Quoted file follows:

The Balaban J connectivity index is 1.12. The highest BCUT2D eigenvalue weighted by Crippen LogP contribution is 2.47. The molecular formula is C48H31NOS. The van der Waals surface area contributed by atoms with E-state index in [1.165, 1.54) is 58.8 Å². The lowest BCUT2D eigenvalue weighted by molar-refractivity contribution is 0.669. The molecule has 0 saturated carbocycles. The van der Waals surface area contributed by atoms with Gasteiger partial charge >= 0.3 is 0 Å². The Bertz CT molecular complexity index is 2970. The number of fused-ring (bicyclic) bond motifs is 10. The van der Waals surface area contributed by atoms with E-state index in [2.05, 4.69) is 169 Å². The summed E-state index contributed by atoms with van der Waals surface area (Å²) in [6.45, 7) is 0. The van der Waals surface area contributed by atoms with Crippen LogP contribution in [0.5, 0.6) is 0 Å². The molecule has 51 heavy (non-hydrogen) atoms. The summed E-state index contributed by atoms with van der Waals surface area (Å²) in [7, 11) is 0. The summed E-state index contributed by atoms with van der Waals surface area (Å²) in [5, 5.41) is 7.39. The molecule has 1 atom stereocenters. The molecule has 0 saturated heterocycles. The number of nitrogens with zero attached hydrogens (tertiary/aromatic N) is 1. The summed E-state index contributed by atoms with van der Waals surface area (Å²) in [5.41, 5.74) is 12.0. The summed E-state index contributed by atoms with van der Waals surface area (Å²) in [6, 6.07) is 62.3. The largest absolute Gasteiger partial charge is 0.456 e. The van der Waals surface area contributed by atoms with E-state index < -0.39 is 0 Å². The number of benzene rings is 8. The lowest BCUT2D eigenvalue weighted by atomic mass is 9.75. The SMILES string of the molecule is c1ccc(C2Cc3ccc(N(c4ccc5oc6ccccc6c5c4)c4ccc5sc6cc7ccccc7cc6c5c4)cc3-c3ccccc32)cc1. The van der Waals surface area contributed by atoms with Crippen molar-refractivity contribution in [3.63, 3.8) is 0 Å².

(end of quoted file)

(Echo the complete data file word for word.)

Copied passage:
The Balaban J connectivity index is 1.12. The highest BCUT2D eigenvalue weighted by Crippen LogP contribution is 2.47. The molecular formula is C48H31NOS. The van der Waals surface area contributed by atoms with E-state index in [1.165, 1.54) is 58.8 Å². The lowest BCUT2D eigenvalue weighted by molar-refractivity contribution is 0.669. The molecule has 0 saturated carbocycles. The van der Waals surface area contributed by atoms with Gasteiger partial charge >= 0.3 is 0 Å². The Bertz CT molecular complexity index is 2970. The number of fused-ring (bicyclic) bond motifs is 10. The van der Waals surface area contributed by atoms with E-state index in [2.05, 4.69) is 169 Å². The summed E-state index contributed by atoms with van der Waals surface area (Å²) in [6.45, 7) is 0. The van der Waals surface area contributed by atoms with Crippen LogP contribution in [0.5, 0.6) is 0 Å². The molecule has 51 heavy (non-hydrogen) atoms. The summed E-state index contributed by atoms with van der Waals surface area (Å²) in [7, 11) is 0. The summed E-state index contributed by atoms with van der Waals surface area (Å²) in [5, 5.41) is 7.39. The molecule has 1 atom stereocenters. The molecule has 0 saturated heterocycles. The number of nitrogens with zero attached hydrogens (tertiary/aromatic N) is 1. The summed E-state index contributed by atoms with van der Waals surface area (Å²) in [5.41, 5.74) is 12.0. The summed E-state index contributed by atoms with van der Waals surface area (Å²) in [6, 6.07) is 62.3. The largest absolute Gasteiger partial charge is 0.456 e. The van der Waals surface area contributed by atoms with E-state index < -0.39 is 0 Å². The number of benzene rings is 8. The lowest BCUT2D eigenvalue weighted by atomic mass is 9.75. The SMILES string of the molecule is c1ccc(C2Cc3ccc(N(c4ccc5oc6ccccc6c5c4)c4ccc5sc6cc7ccccc7cc6c5c4)cc3-c3ccccc32)cc1. The van der Waals surface area contributed by atoms with Crippen molar-refractivity contribution in [3.63, 3.8) is 0 Å².